The real key is to get some practise time on the mount – whatever you decide to use - and be able to communicate well with the pilot. As for warm clothes - my last two times shooting aerials have been in 0F/-18C and 20F/-6C before factoring in windchill and height. Layers, layers, layers. And gloves.
In addition to the camera operation tips....let's not forget the safety
bulletins related to Helicopter safety.
Robert Goodman wrote:
class="style4">>>Nelson Tyler by the way saw the mount (Aerial Exposures) at NAB >>and thought it was a good solution.
To what problem/problems?
IA 600 DP
I could tell you to read the review in American Cinematographer but I'm waiting for people to return phone calls so here goes:
Portable - easy setup in any helicopter, car, boat, plane – no restrictions because it does not attach nor modify the helicopter /plane which does require FAA approval and installation certification.
Installation time - 1 hour working very slowly. Under real working conditions - one person 40 minutes to rig mount, camera, monitor, pilot monitor, controls.
Produces excellent results - as good as a Tyler mount - at 1/4th the cost.
Flexible - any camera up to a weight of about 35-40 lbs can be used. Gyro size and number of gyros is adjustable and easy to do.
Negatives - no remote controls for pan, tilt, roll. Doesn't replace a Wescam, SpaceCam, Flir, Gyron. No 360 degree roll.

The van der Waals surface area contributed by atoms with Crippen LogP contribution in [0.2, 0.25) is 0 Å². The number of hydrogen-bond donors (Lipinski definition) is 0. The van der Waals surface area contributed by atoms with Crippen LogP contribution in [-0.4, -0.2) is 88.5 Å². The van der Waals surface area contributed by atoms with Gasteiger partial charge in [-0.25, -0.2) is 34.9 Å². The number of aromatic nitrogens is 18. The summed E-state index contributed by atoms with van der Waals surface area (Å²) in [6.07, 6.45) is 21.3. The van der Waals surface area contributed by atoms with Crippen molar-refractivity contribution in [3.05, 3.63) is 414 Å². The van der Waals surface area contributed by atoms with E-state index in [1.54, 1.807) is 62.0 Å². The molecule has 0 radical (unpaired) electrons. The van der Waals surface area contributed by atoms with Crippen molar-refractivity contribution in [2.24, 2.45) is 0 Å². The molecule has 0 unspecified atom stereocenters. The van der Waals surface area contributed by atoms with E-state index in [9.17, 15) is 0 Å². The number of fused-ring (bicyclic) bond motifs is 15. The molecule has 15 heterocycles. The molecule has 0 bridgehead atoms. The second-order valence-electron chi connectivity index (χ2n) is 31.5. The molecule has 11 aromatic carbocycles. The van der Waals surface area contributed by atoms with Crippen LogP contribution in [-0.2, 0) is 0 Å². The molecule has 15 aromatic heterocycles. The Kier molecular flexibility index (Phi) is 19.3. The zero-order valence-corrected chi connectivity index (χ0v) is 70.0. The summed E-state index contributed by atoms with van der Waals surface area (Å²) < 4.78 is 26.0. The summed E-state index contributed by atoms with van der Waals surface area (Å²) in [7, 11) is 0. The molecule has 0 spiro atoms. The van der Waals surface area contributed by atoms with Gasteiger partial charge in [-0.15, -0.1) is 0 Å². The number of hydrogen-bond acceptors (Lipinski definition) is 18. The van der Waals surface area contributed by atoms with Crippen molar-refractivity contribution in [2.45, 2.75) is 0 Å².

Neutrals - Like any mount it takes some time to become proficient. One advantage is you can place the mount in a car and practise with a camera mounted on it. The rental price is inexpensive enough to allow for such things.
Hope this helps. I don't work for Aerial Exposures. Just have tested their stuff over the years. The guy who is developing the mount is a pilot, photographer, aerial videographer. Another person building something for himself that can be useful to others.
Robert Goodman wrote:
>>I could tell you to read the review in American Cinematographer but >>I'm waiting for people to return phone calls so here goes.
I read the review, thanks, but my original question still stands. Just what was the problem that Nelson Tyler was referring to when you said he said the AE Mount was a "good solution". I wasn't challenging you, I'm just curious. What problem is this a solution to.
Robert Goodman also wrote:
class="style4">>>Produces excellent results - as good as a Tyler mount - at 1/4th the >>cost.
With all due respect, I beg to differ.
From my understanding, there is no focus control at all on the Aerial Exposure Mount -- a serious shortcoming IMHO --and the AE system relies on the lens' zoom control unlike the Tyler's Heden type zoom. Whereas, the Tyler gives the operator touch sensitive fingertip control of both focus and zoom, as well as fingertip start and stop control without the operator even taking his or her hands of the mount.